To go back to Mexico, it is clear to me that neither society nor the state has had the courage to acknowledge not only the social damage of the last 10 years, but the damage accumulated since the dirty war. This means that we have millions of citizens with a ressentiment that usually surfaces in dribs and drabs at demonstrations such as the Ayotzinapa or the ABC Kintergarten ones. Sometimes this ressentiment turns into rage when the demonstrations are violently suppressed. Which reminds me of my friend Ahmed Salah's book You Are Under Arrest for Masterminding the Egyptian Revolution, in which he recalls that during the first occupation of Tahrir Square in Cairo they spent two hours throwing stones at the police to defend themselves from the tear gas and the rubber bullets. Salah reflects on that moment and says that although he believes in resolving conflicts through non-violent means - I actually met him in a workshop on journalism and non-violence -, he believes that activists should at least defend themselves against the mafiosi who try to kill them. For Salah, activists are these crazy people who do the same things all over again hoping for a different result.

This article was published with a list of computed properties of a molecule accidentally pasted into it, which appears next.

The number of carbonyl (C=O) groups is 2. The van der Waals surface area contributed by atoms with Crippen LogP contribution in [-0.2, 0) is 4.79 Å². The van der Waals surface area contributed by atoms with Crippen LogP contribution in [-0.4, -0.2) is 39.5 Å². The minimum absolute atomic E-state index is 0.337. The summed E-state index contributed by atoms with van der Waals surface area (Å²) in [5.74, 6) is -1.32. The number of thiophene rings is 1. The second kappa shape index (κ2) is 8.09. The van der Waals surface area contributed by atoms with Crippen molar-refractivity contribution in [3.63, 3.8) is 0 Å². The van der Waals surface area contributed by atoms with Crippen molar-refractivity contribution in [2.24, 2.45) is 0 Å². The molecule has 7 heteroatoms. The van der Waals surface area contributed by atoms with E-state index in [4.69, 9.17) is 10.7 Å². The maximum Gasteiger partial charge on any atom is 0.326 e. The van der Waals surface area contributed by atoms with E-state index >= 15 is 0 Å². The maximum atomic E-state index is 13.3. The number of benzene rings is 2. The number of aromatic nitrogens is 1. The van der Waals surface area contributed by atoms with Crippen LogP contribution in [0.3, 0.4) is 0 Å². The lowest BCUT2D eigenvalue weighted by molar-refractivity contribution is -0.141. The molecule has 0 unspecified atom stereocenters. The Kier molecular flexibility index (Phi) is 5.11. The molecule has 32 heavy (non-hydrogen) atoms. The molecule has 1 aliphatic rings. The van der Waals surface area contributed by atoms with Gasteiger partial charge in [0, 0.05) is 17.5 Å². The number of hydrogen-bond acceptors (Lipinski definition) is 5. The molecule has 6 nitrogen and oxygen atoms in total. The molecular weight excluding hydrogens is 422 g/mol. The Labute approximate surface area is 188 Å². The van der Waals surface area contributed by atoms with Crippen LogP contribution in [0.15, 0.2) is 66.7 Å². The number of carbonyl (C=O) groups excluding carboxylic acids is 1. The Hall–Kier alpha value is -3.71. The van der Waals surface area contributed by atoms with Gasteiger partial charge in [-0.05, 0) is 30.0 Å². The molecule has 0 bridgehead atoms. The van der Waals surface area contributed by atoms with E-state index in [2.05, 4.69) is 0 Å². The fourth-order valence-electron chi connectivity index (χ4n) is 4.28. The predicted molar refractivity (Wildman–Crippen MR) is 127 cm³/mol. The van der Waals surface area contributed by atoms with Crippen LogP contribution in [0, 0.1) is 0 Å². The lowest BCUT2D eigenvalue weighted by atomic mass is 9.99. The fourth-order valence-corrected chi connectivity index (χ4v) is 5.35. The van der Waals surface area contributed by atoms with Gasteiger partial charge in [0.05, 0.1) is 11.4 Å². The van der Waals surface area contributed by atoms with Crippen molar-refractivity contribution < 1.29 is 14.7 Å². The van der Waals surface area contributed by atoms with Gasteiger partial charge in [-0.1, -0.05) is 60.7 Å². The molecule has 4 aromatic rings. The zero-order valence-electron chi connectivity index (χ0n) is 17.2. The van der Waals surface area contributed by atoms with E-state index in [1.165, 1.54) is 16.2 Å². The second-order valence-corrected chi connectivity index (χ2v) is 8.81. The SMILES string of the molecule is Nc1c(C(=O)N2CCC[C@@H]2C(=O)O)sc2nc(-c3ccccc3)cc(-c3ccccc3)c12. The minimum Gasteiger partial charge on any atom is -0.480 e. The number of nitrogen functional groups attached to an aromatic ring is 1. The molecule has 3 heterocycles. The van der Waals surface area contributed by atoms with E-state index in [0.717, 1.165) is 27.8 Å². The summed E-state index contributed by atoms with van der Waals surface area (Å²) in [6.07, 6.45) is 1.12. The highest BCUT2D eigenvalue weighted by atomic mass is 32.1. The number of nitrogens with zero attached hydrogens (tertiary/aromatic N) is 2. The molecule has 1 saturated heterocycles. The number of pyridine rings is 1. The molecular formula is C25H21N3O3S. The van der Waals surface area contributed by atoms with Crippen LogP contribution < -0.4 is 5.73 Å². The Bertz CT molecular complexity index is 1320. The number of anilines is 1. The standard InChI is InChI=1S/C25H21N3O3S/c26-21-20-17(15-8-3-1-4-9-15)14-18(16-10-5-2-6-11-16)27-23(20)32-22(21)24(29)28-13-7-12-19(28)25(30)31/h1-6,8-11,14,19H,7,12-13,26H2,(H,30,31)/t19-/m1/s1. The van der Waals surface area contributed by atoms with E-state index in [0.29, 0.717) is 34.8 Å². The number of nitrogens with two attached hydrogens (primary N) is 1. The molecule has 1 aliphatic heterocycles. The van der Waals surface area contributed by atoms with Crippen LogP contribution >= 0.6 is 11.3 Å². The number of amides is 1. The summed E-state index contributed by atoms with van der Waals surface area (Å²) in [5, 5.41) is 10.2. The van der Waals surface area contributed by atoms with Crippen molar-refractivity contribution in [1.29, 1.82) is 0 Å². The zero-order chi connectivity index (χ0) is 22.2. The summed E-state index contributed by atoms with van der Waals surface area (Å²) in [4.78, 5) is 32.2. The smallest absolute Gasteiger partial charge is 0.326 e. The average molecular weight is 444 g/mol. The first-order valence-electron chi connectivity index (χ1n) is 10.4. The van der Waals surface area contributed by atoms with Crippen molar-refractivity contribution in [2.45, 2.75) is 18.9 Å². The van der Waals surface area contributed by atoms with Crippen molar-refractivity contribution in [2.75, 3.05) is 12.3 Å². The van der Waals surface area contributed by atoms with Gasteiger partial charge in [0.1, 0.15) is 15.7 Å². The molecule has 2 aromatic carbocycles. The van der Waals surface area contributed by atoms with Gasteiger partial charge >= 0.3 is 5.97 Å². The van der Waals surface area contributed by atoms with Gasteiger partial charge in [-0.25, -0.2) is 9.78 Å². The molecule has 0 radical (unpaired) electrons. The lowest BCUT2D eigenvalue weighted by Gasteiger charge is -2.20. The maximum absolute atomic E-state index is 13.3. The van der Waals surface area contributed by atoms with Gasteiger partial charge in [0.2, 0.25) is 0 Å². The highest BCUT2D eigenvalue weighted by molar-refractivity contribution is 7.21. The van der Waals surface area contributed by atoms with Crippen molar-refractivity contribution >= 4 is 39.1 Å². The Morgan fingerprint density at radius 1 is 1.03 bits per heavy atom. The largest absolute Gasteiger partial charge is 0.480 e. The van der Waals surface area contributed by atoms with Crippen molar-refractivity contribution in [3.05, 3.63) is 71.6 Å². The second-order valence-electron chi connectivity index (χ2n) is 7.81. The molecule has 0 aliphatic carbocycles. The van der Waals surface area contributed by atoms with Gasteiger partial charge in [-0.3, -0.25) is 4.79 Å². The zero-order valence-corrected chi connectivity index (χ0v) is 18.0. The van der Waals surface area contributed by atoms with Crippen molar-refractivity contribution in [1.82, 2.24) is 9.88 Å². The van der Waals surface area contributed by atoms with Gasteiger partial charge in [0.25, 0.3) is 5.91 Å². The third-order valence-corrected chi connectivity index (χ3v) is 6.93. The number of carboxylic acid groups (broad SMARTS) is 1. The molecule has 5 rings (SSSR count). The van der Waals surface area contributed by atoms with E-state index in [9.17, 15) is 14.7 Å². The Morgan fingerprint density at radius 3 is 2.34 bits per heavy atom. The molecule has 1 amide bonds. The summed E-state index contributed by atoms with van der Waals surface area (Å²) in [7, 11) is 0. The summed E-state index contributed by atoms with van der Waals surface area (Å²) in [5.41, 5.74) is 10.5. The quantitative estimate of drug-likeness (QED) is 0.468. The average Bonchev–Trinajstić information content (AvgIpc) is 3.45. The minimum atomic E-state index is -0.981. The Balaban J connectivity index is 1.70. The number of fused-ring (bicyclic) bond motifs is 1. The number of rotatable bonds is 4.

The key to getting a different result is organization. We have a lot to learn, and to unlearn, from the 15-M, the Occupy Movement, the Arab Spring, Black Lives Matter, the Greek protests, the Orange Revolution. Obviously, we must also be self critical of our own processes: I Am 132, the Other Campaign, the Movement for Peace with Justice and Dignity, and even the marches where everyone is dressed in white. It seems to me that it is our only option if we are to avoid the trivialization of the ressentiment and prevent it to turn into a feeling of an uncontrollable revenge like the one that is causing a rebirth of fascism in so many countries in the world.
 I prefer the term in French because Améry uses it in preference to German or English in Beyond Guilt and Atonement. Besides, he uses it in clear reference to Nietzsche.
 Thomas Brudholm, Ressentment’s Virtue: Jean Améry and the Refusal to Forgive. Temple University Press, 2008. p. 116.